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DPChallenge Forums >> General Discussion >> Looking for some good Piano music...
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Showing posts 26 - 50 of 59, (reverse)
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01/29/2006 05:55:57 AM · #26
there is some good piano music available free on the net, here'e some og my favorites..

healing piano
free solo piano
01/29/2006 06:32:37 AM · #27
Michael Jones. Okay, might be a common name; one of his CDs is "After the Rain". He also worked with David Lanz, previously mentioned.
01/29/2006 07:45:33 AM · #28
If you want classical stuff that sounds like movie sountracks, I suggest you check out Michael Nyman and Philip Glass.
I personally like all Rachmaninoff, Liszt and Ravel piano music.
01/29/2006 08:08:22 AM · #29
'Rhapsody in Blue' by George Gershwin
01/29/2006 08:20:48 AM · #30
Hiromi - Joy

This girl is amazing.
01/29/2006 08:28:09 AM · #31
Chopin...:)
01/29/2006 08:32:33 AM · #32
Felix Mendelssohn and Mozart and Vivaldi
03/14/2009 09:46:00 PM · #33
If you enjoy classical piano music, solo piano music, rich and soulful vocals, youthful swing dance music, soothing soft jazz music, and a collection of soft rock music, we invite you to peruse the collected works of Fred Potvin, pianist extraordinaire. He is not simply a piano musician, but is actually a true pianist at heart, and it is easy to see just how dedicated he truly is to creating delightful music to be appreciated by people of all ages.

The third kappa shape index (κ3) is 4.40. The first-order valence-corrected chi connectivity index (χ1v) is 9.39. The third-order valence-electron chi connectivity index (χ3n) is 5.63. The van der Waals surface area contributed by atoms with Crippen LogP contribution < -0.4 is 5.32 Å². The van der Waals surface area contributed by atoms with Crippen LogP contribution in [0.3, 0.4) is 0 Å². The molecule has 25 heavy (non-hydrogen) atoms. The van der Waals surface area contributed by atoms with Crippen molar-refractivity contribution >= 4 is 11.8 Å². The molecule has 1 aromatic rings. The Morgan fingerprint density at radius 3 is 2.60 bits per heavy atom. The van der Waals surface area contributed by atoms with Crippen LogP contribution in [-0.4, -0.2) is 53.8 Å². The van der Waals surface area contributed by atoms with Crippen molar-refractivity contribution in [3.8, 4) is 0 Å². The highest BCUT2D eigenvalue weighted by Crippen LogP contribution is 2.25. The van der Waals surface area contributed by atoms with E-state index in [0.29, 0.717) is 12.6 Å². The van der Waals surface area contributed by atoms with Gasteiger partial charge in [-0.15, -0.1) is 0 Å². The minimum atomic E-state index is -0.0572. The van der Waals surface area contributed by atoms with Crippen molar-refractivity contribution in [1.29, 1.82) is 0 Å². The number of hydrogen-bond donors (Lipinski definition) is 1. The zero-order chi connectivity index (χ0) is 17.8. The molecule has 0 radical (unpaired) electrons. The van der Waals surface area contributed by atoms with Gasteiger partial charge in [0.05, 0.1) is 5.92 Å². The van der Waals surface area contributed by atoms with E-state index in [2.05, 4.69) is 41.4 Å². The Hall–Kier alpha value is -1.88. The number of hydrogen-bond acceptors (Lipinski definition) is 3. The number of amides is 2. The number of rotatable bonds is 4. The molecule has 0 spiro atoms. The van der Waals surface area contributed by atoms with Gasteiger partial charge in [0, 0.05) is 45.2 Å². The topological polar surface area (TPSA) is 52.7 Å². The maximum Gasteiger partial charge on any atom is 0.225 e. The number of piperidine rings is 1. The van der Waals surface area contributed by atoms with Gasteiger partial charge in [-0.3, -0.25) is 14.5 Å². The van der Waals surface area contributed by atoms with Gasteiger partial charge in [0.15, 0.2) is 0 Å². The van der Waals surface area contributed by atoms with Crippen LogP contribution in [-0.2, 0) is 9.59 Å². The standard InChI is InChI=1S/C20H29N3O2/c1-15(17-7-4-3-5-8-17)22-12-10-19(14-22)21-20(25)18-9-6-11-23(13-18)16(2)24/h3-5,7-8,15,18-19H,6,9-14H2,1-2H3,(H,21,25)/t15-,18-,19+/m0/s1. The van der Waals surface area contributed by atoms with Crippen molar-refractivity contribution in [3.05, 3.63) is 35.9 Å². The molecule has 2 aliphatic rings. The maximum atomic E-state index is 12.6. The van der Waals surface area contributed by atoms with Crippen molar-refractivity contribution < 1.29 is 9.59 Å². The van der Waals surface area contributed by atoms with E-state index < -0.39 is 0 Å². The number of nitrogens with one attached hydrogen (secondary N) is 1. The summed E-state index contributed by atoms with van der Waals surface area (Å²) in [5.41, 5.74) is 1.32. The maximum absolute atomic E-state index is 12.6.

To view some of Fred Potvinís music //fingersfred.com/music-samples.htm
To learn more about Fred and what he has done go to //fingersfred.com/music-portfolio.htm
03/14/2009 09:49:14 PM · #34
One of my all-time favorites to play is Scott Joplin's solace. I like listening to it almost as much as playing it.
03/14/2009 10:10:31 PM · #35
Keith Jarret anytime.
03/14/2009 10:26:36 PM · #36
Originally posted by shanksware:

not strictly piano, but classically trained Rick Wakeman is probably one of the best keyboard players on the planet. Hasn't put out an album in quite a while now. Don't know what he's doing.

Probably know of the mega-group YES. He was the keyboardist. Put out at list 6 of his own albums.


I was just gonna say, The Six Wives of Henry VIII by Rick Wakeman has some incredible music.
03/14/2009 10:31:38 PM · #37
Perhaps I missed it, but no one has mentioned THELONIOUS MONK?
12/05/2009 11:41:12 PM · #38
Ummm you said you like soundtracks too im sure youd love the "the legend of 1900"
I suggest the movie as good flick
12/05/2009 11:54:39 PM · #39
well to pour cold water on the piano you could try Gil Dech with " Rememberence " and "Robins Return" truly awful!!!!!
They used to play it on the request sessions years ago and unlike good wine it has'nt aged well
12/05/2009 11:56:04 PM · #40
Originally posted by Jutilda:

If you like jazz, Brad Meldau is great. He has solos plus with his trio. But you can't beat Oscar Peterson for some of the best jazz piano ever. Ellis Marsalis also plays great jazz piano, many times with his famous sons, Winston and Branford.

I have a newfound respect for you, Judy. Mehldau is great -- I have one called Places which I like a lot.

Vince Guaraldi sounds good this time of year, but all the Charlie Brown stuff aside, he was a capable West Coast pianist and could swing like mad.

Dave Brubeck - Jazz Goes to College ("Souk" is an AMAZING piece of pianism!)

Herbie Hancock, Jacky Terrasson, Toshiko Akiyoshi, Simon Nabatov, Andrew Hill... Monk, of course. I could go on for days.

Originally posted by Zigomar:

Keith Jarret anytime.

Few people realize Jarrett's a capable classical pianist as well. I absolutely love his reading of Shostakovich's 24 Preludes and Fugues.

Message edited by author 2009-12-06 00:06:28.
12/06/2009 12:04:07 AM · #41
Check out Paul Halley, Pianosong.